I nodded again. I'd known I would miss my daughter terribly so I'd brought an album of my more inconspicuous photos to dull the ache a little. A very little, but still. I pulled the leather bound book with flower embroidery from my trunk and handed it too them.

They aawwed at the one of me holding her a few days after her early birth- the day we'd gotten home from the hospital. And laughed at the picture of Rory, Effie and I smilign and waving happily later that fall. They rolled their eyes and teased me when they saw the picture Aidan had taken of me reading her a book and then laughed once more at her cake-covered face on her first birthday. When they got to the one with the A-listers (including me) and Rory, they, of course, asked who they were and I went into the explanation of running into my old friend Mia and meeting the rest of the gang. I felt a pang in my chest at the flash of sadness in Alice's eyes- yes, I was going to have to make this up to her. And as they turned the page they awwed again at Rory kissing my cheek and the other of Effie and I kissing hers.

"She's adorable!" Mary cooed.

"Precious," Alice agreed.

"She's gorgeous!" Lily concluded in the most un-Lily-ish squeal.

"Thanks," I grinned, heart pounding in my chest. Did they really believe me? Didn't they see his laughing blue eyes? His mischievious grin? Those long lashes? That slightly haughty, unconciously graceful air around her? Appearantly not.

With a dreadful feeling I realized something, none of them had studied him the way I had. Ugh, my stomach did a sickening turn.

"So, what've you lot been up to?" I asked curiously, desperate for a subject change. I was positively itching to steer the subject of conversation from me.

It worked because, with that, they were off. Like rapid fire they began filling me in on everything. All the goings on of the past year and ten months. I learned about every boyfriend Mary had had (as well as the current ones), Lily had made Head Girl- as I'd suspected (though I didn't dare tell her James was Head Boy), Alice was dating Frank Longbottom (finally), Mary's brother had gotten married and she was going to be an aunt (I felt another slight pang of guilt at the mention of babies for not telling them the I was in fact a mother) and Lily's sister had gotten engaged earlier that week.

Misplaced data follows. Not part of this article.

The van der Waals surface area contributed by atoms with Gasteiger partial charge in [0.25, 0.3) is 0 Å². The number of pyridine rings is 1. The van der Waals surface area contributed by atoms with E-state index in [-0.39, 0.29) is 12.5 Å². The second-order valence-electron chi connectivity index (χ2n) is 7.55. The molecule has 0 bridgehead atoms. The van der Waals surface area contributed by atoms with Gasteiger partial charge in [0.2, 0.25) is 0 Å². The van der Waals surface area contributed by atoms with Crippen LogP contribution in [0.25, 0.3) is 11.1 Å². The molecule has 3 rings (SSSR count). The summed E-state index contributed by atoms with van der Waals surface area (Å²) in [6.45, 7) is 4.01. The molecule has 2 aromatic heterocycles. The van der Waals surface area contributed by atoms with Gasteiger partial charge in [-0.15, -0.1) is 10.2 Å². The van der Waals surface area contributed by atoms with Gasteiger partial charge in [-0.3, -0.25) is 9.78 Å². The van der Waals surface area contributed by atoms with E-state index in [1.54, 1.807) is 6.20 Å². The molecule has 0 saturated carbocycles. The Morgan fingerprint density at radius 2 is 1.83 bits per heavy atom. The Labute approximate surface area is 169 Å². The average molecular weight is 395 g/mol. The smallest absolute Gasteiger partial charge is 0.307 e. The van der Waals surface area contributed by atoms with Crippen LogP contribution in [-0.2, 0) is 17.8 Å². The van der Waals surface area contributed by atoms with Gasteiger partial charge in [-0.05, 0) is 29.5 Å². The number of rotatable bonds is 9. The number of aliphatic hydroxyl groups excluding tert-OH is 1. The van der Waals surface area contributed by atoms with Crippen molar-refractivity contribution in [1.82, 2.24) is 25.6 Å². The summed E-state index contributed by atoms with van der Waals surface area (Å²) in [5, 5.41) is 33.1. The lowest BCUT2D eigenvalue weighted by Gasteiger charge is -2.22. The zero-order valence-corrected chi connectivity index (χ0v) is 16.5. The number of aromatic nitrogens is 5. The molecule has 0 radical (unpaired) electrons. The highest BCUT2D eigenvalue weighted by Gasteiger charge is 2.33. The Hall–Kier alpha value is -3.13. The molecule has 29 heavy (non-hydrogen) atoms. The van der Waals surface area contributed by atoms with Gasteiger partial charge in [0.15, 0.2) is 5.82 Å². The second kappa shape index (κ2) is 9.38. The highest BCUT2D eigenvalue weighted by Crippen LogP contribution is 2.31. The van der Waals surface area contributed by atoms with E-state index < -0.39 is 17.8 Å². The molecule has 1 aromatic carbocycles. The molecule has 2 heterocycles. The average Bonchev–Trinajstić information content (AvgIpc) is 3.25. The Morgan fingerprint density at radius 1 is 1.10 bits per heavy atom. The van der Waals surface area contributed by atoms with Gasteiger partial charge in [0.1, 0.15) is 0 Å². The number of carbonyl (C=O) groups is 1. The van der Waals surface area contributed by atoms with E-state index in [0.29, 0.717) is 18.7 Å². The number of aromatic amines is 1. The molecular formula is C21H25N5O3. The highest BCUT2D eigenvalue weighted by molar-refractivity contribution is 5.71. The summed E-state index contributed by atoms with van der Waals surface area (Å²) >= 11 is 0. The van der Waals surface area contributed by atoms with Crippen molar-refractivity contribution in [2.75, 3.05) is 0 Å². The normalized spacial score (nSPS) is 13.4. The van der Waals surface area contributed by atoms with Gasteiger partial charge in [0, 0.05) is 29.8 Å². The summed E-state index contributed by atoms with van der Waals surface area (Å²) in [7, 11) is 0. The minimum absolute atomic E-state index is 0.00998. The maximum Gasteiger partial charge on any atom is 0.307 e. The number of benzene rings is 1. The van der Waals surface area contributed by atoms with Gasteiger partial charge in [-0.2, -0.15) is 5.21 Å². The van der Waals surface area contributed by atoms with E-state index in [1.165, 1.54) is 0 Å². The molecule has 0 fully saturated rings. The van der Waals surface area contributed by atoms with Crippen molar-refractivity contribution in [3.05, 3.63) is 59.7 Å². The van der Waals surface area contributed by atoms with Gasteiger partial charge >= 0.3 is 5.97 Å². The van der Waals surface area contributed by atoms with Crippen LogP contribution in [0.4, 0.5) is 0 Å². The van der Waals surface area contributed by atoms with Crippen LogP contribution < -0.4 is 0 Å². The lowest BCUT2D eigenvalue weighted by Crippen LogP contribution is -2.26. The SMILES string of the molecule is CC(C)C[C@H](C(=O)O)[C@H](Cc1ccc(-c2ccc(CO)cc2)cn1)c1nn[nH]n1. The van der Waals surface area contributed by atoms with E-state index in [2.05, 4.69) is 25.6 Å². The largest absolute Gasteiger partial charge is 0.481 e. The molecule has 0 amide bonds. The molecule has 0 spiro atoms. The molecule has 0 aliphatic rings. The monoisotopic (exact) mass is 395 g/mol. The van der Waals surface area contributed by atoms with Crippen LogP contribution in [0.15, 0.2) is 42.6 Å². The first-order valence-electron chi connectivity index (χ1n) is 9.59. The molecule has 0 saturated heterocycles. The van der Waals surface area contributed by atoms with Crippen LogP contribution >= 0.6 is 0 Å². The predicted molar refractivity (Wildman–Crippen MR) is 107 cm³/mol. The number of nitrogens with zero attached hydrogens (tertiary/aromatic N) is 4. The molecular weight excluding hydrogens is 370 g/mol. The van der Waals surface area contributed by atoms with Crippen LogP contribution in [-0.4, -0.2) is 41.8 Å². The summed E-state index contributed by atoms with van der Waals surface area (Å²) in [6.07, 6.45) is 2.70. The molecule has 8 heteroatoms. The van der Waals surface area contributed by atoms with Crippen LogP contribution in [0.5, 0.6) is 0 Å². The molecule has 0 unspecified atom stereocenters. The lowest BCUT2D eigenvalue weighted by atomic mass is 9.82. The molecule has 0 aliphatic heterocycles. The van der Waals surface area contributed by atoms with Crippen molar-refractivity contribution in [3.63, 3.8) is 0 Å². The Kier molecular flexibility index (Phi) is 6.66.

"He's repulsive," She grimaced. "Mum's making her put me in the wedding but frankly, I'd much rather not. There is no way I could possibly condone this and still sleep at night," she shuddered, "I can't believe I get that overgrown tub of lard as a brother-in-law. She could do so much better."

"Really?" Mary asked, looking slightly amused. " 'Cause to me it sounds like they deserve each other."

"Yeah, they seem pretty perfect for each other to me." I commented.

Alice nodded vehemently. "Yeah, the cow and the dung beetle. A match made in heaven."

We all hated Lily's older sister, Petunia. She was blonde and stupid and her face was reminiscent of a horse. That, and she was awful to Lily- they were polar opposites. Having spent the summer before third year at Lily's we knew exactly what the bint was like.

It was strange how easily I fell back into this banter. It was foreign but familiar, an oxymoron in every sense of the word. I was I was so used to the "A-list" and having Rory on my hip that I'd nearly forgotten what it was like to sit in a compartment chatting with Alice, Mary and Lily, nearly worry-free. It felt like that whole riding-a-bicycle mentality. You never really forgot.

"Be nice," Lily chided, but I saw that she was smiling.

"So, does the whole unwilling-bridesmaid require a dress?" I grinned.

"Oh! Don't even get me started on the dress! Ugh!" She ranted, "Petunia's is all frill- ew- and the dresses for her bridesmaids are going to be teal. TEAL! The color of GANG GREEN!" She threw her hands up in an outraged what-the-hell gesture.

I laughed, marveling that I still could, seeing as I'd left my heart back on the platform with a little blue bow in her hair.

"I'm sure you'll be-" I stopped, abruptly. My pulse sprinted full force because in the middle of my sentence the compartment door had slid open again and a sinking feeling struck my stomach.

"I wondered why you hadn't come to see me yet."

We all looked up to see the owner of that wretchedly familiar voice leaning casually in the doorframe with a cocky smirk on his lips. All at once, my stomach did a mad flip of happiness into a tormenting plundge of doom.

He grinned wider at my expression, "Wotcher, Airy."

"James!" I launched myself at my cousin- pulse getting more frantic with each second that passed. It was only a matter of time now, I knew. Because where there was James there was-

"Oi, Prongs!" 

***

( I know!  That was beyond mean but hey, it was an update which is more than I can say for some of my other stories. Particularly, Like Father Like Daughter and Swept Under. On the first, I've hit the Everest of all writer's block mountains and on the second I just want to get it perfect before I post! So keep an eye out for an update on that one in particular. As for this one, I should be studying for finals at this moment but I took a ridiculously long break to get this up and now I'll be going back to my own personal hell {studying}. So, until finals are over {Friday, in case you were wondering} I won't be updating. Wish me luck! 
RED)